We believe that the newly developed measures can be applied to the qEEG analysis of neurological injury and recovery and can also be combined with conventional measures for a more thorough prediction of brain recovery. Although the proposed measures do not need the baseline EEG signals, the time information of CA and CPR are needed. This might be a limitation in clinical application and remains to be studied. Also, in case of sudden CA patients, EEG may not be available just after CPR and the isoelectric or transition phases of EEG could not be detected. Unless these phases return or persist in some ways over post arrest, then the clinically utility of the proposed measures would be limited. Related to this, further work needs to be done to see if these phases occur at a later time point.
Future work will involve the use of these measures with different drug interventions that enable an animal’s arousal. We will also chart the restoration of separate subband activities through t i s o and t f a s t . This will enable a finer discrimination of good vs. poor outcome for animals.

Acknowledgments

This work was supported by 2017-0-00167, Development of Human Implicit/Explicit Intention Recognition Technologies for Autonomous Human-Things Interaction funded by Institute for Information and Communication Technology promotion (IITP).

Author Contributions

Kab-Mun Cha and Hyun-Chool Shin conceived and designed the experiments; Hyun-Chool Shin performed the experiments; Kab-Mun Cha and Hyun-Chool Shin performed the numerical simulations and developed the analytical method; Nitish V. Thakor contributed materials; Kab-Mun Cha wrote the paper. All authors have read and approved the final manuscript.

Conflicts of Interest

The authors declare no conflict of interest.

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Figure 1. Electroencephalogram (EEG) signals and typical time evolution of subband IQ (SIQ). (a) Progression of SIQ for the high neurological deficit score (NDS) (67), 5 min cardiac arrest (CA) and (b) evolution of SIQ for the low NDS (45), 9 min CA.
Figure 1. Electroencephalogram (EEG) signals and typical time evolution of subband IQ (SIQ). (a) Progression of SIQ for the high neurological deficit score (NDS) (67), 5 min cardiac arrest (CA) and (b) evolution of SIQ for the low NDS (45), 9 min CA.
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Figure 2. Slope, Δ s ( t ) , of typical quantitative electroencephalogram (qEEG) evolution.
Figure 2. Slope, Δ s ( t ) , of typical quantitative electroencephalogram (qEEG) evolution.
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Figure 3. Novel qEEG measures, t i s o and t m a x , of various NDS classes (high, middle, and low). (a) time evolution of Δ s ( t ) during high NDS (67); (b) time evolution of Δ s ( t ) during middle NDS (54); (c) time evolution of Δ s ( t ) during low NDS (41).
Figure 3. Novel qEEG measures, t i s o and t m a x , of various NDS classes (high, middle, and low). (a) time evolution of Δ s ( t ) during high NDS (67); (b) time evolution of Δ s ( t ) during middle NDS (54); (c) time evolution of Δ s ( t ) during low NDS (41).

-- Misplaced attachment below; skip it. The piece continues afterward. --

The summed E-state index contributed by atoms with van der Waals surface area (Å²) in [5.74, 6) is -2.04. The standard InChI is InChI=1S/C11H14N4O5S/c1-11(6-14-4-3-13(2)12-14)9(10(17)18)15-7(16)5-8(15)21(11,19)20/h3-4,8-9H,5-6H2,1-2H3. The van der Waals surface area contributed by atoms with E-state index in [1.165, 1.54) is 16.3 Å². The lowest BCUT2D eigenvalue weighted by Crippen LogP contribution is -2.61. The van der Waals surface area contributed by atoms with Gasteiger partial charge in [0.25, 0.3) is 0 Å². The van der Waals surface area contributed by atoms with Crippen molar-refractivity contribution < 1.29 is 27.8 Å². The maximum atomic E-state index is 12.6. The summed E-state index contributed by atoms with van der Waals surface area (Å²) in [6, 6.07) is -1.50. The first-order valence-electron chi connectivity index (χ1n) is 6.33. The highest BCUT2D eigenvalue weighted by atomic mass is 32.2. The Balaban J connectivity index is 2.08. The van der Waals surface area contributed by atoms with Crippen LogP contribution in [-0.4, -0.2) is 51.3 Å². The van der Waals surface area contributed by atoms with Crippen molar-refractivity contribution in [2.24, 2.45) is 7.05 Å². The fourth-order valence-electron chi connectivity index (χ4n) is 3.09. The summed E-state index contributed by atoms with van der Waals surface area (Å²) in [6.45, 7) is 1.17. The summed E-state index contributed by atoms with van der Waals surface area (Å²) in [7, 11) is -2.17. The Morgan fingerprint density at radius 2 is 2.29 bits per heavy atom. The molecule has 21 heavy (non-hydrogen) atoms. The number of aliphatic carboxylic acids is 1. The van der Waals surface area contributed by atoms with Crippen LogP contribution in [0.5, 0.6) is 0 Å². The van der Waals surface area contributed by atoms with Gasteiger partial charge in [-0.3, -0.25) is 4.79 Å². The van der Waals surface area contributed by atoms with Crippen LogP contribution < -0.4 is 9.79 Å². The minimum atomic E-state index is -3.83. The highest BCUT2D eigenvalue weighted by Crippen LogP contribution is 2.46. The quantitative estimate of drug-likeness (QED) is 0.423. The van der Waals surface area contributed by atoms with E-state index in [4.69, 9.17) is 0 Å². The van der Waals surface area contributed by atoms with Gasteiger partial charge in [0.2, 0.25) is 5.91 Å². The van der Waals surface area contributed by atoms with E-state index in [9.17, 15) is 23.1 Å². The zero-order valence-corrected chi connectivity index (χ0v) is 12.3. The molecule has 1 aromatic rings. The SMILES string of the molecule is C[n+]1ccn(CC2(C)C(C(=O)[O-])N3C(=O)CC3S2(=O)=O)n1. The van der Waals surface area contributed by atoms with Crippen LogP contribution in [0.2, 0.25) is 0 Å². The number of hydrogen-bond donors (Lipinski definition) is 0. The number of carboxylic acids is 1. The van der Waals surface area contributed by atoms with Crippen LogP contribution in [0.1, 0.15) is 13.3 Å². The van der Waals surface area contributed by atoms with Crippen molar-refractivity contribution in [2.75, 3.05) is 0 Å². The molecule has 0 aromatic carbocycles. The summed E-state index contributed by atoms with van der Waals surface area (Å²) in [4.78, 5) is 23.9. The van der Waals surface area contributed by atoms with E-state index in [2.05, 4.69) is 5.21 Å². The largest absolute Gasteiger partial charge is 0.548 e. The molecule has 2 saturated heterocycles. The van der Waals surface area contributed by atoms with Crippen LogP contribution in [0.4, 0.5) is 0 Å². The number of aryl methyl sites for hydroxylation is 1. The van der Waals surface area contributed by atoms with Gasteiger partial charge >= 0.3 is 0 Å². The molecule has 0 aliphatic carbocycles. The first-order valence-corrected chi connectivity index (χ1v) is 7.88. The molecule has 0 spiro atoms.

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Figure 4. The time evolution of Δ s ( t ) with three graded NDS over 19 rats.
Figure 4. The time evolution of Δ s ( t ) with three graded NDS over 19 rats.
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Figure 5. t i s o and t m a x according to ε and t 0 . (a) variation of ε (b) variation of t 0 .
Figure 5. t i s o and t m a x according to ε and t 0 . (a) variation of ε (b) variation of t 0 .
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Figure 6. Correlation coefficients of various measures with NDS. (a) t i s o vs. NDS (b) ( t i s o + asphyxia) vs. NDS (c) t f a s t vs. NDS; and (d) μ S I Q vs. NDS.
Figure 6. Correlation coefficients of various measures with NDS. (a) t i s o vs. NDS (b) ( t i s o + asphyxia) vs. NDS (c) t f a s t vs. NDS; and (d) μ S I Q vs. NDS.
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Table 1. Outcomes of the various measures for the whole data set. Bold indicates the rats applied clinical hypothermia.
Table 1. Outcomes of the various measures for the whole data set. Bold indicates the rats applied clinical hypothermia.
Rat Num.Asphyxia (min)NDS t iso (min) t iso  + Asphyxia t fast (min) μ SIQ
15756.7311.736.271.1920
25716.3311.336.141.0245
35679.4014.404.130.7412
456011.9816.983.470.6222
correlation coefficient 0 . 9470 0 . 9470 0.93580.9622
p-value0.05300.05300.06420.0378
57705.3512.352.671.0121
676510.3317.3311.070.8879
776014.9721.9711.060.5869
875414.5821.583.600.9063
975112.6019.607.070.5117
1075016.4723.475.200.8929
1174714.2021.204.800.6859
1274513.9820.989.340.5716
1374113.9320.935.200.5619
1473915.6722.672.930.5647
correlation coefficient 0 . 7376 0 . 7376 0.24970.6806
p-value0.01490.01490.48660.0303
1595219.6228.622.930.4707
1695018.8027.801.870.5584
1794919.3228.323.460.6547
1894516.1025.106.270.7770
1994116.8725.873.200.6253
correlation coefficient0.85240.8524 0 . 4047 0 . 6004
p-value0.06660.06660.49910.2843
Total
correlation coefficient 0 . 7888 0 . 7849 0.20250.7085
p-value0.00010.00010.40580.001